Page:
How Garbage Spawned a Grizzly Problem at Glacier National Park

Glacier National Park, which spans more than a million acres of pristine Montana wilderness, is home to a variety of predators, from cougars to wolves to grizzly bears. Most of the time they pose no danger to hikers, for whom the adage, “They’re more afraid of you than you are of them,” holds more or less true. For more than half a century after the park was founded — on this day, May 11, in 1910 — the park’s native grizzly bear population left its human visitors alone.

That changed in 1967, when two young women, both 19, were mauled to death by grizzlies at separate campsites on the same night. The emboldened bears weren’t discouraged by noise or the sight of bonfires — and they didn’t stop attacking even when the campers played dead.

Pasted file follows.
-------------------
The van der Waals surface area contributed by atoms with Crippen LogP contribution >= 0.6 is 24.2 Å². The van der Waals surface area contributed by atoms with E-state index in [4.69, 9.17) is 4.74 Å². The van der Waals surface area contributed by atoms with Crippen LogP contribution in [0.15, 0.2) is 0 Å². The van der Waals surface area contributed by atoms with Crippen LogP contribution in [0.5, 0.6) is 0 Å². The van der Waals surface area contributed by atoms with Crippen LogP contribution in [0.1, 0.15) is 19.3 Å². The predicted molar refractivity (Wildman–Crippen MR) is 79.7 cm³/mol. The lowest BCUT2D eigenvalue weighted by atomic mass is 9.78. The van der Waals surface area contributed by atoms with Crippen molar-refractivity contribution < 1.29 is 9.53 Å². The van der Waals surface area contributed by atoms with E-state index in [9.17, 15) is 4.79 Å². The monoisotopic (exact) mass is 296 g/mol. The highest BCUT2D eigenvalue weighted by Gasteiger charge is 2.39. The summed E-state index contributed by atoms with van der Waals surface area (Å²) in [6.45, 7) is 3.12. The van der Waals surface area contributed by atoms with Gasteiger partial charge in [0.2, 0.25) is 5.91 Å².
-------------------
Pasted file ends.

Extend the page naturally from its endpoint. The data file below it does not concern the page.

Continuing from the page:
The attacks, immortalized in the bestselling book Night of the Grizzlies, were provoked in part by the hordes of park visitors who had left a trail of trash behind over the years, acclimating the grizzlies to their presence and making them associate humans with food.

Ten people have been killed by bears in the park’s 105-year history, compared with seven at Yellowstone National Park. The National Park Service points out that more people have died — at Yellowstone, at least — by drowning or from burns sustained when they fell into the park’s thermal pools.

“To put it in perspective, the probability of being killed by a bear in the park (7 incidents) is only slightly higher than the probability of being struck and killed by lightning (5 incidents).”

Read full story…

 

Similar Posts: